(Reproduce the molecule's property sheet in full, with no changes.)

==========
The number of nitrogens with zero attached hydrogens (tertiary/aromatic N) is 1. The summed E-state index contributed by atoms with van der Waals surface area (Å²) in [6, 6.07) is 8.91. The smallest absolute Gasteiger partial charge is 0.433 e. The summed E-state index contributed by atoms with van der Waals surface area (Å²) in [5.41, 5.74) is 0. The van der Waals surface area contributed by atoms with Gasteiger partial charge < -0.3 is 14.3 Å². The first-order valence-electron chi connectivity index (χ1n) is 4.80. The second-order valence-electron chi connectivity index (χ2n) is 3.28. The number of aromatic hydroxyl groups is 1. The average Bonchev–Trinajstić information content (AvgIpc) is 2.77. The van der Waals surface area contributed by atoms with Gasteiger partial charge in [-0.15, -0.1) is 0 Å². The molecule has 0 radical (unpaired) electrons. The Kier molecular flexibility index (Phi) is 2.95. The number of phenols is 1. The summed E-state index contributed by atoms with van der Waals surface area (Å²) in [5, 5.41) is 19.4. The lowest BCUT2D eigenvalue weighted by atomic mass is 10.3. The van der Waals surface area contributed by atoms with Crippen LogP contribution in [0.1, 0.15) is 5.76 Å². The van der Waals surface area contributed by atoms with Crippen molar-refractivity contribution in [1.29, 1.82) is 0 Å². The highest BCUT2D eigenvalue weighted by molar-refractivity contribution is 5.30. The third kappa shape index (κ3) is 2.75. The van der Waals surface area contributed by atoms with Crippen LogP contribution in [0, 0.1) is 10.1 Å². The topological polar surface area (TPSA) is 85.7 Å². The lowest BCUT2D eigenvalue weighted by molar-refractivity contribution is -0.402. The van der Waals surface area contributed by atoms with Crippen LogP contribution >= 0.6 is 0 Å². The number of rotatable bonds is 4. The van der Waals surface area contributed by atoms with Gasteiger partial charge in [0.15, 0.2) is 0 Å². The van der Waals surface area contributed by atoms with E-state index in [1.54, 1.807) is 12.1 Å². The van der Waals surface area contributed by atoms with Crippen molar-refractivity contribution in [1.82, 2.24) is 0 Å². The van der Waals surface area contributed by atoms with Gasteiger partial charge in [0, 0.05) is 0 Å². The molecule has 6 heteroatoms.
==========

The number of nitrogens with zero attached hydrogens (tertiary/aromatic N) is 1. The summed E-state index contributed by atoms with van der Waals surface area (Å²) in [6, 6.07) is 8.91. The smallest absolute Gasteiger partial charge is 0.433 e. The summed E-state index contributed by atoms with van der Waals surface area (Å²) in [5.41, 5.74) is 0. The van der Waals surface area contributed by atoms with Gasteiger partial charge < -0.3 is 14.3 Å². The first-order valence-electron chi connectivity index (χ1n) is 4.80. The second-order valence-electron chi connectivity index (χ2n) is 3.28. The number of aromatic hydroxyl groups is 1. The average Bonchev–Trinajstić information content (AvgIpc) is 2.77. The van der Waals surface area contributed by atoms with Gasteiger partial charge in [-0.15, -0.1) is 0 Å². The molecule has 0 radical (unpaired) electrons. The Kier molecular flexibility index (Phi) is 2.95. The number of phenols is 1. The summed E-state index contributed by atoms with van der Waals surface area (Å²) in [5, 5.41) is 19.4. The lowest BCUT2D eigenvalue weighted by atomic mass is 10.3. The van der Waals surface area contributed by atoms with Crippen LogP contribution in [0.1, 0.15) is 5.76 Å². The van der Waals surface area contributed by atoms with Crippen molar-refractivity contribution in [1.29, 1.82) is 0 Å². The highest BCUT2D eigenvalue weighted by molar-refractivity contribution is 5.30. The third kappa shape index (κ3) is 2.75. The van der Waals surface area contributed by atoms with Crippen LogP contribution in [0, 0.1) is 10.1 Å². The topological polar surface area (TPSA) is 85.7 Å². The lowest BCUT2D eigenvalue weighted by molar-refractivity contribution is -0.402. The van der Waals surface area contributed by atoms with Crippen LogP contribution >= 0.6 is 0 Å². The number of rotatable bonds is 4. The van der Waals surface area contributed by atoms with Gasteiger partial charge in [0.15, 0.2) is 0 Å². The van der Waals surface area contributed by atoms with E-state index in [1.54, 1.807) is 12.1 Å². The van der Waals surface area contributed by atoms with Crippen molar-refractivity contribution in [1.82, 2.24) is 0 Å². The van der Waals surface area contributed by atoms with Gasteiger partial charge in [0, 0.05) is 0 Å². The molecule has 6 heteroatoms.